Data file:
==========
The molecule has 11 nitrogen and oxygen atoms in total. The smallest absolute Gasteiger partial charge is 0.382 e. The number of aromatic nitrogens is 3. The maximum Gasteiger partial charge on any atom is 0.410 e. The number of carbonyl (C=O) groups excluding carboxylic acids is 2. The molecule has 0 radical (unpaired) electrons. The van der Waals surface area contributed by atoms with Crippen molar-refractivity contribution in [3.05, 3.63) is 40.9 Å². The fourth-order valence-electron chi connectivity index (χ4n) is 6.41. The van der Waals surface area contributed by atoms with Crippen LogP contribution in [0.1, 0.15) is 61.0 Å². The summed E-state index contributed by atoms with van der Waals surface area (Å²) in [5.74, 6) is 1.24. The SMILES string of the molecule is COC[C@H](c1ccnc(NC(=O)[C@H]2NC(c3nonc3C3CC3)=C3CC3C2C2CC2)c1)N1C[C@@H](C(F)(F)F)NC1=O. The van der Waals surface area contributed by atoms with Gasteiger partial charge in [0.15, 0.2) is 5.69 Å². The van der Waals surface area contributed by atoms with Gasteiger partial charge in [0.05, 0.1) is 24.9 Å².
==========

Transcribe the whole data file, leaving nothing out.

The molecule has 11 nitrogen and oxygen atoms in total. The smallest absolute Gasteiger partial charge is 0.382 e. The number of aromatic nitrogens is 3. The maximum Gasteiger partial charge on any atom is 0.410 e. The number of carbonyl (C=O) groups excluding carboxylic acids is 2. The molecule has 0 radical (unpaired) electrons. The van der Waals surface area contributed by atoms with Crippen molar-refractivity contribution in [3.05, 3.63) is 40.9 Å². The fourth-order valence-electron chi connectivity index (χ4n) is 6.41. The van der Waals surface area contributed by atoms with Crippen LogP contribution in [0.1, 0.15) is 61.0 Å². The summed E-state index contributed by atoms with van der Waals surface area (Å²) in [5.74, 6) is 1.24. The SMILES string of the molecule is COC[C@H](c1ccnc(NC(=O)[C@H]2NC(c3nonc3C3CC3)=C3CC3C2C2CC2)c1)N1C[C@@H](C(F)(F)F)NC1=O. The van der Waals surface area contributed by atoms with Gasteiger partial charge in [0.15, 0.2) is 5.69 Å². The van der Waals surface area contributed by atoms with Gasteiger partial charge in [0.05, 0.1) is 24.9 Å².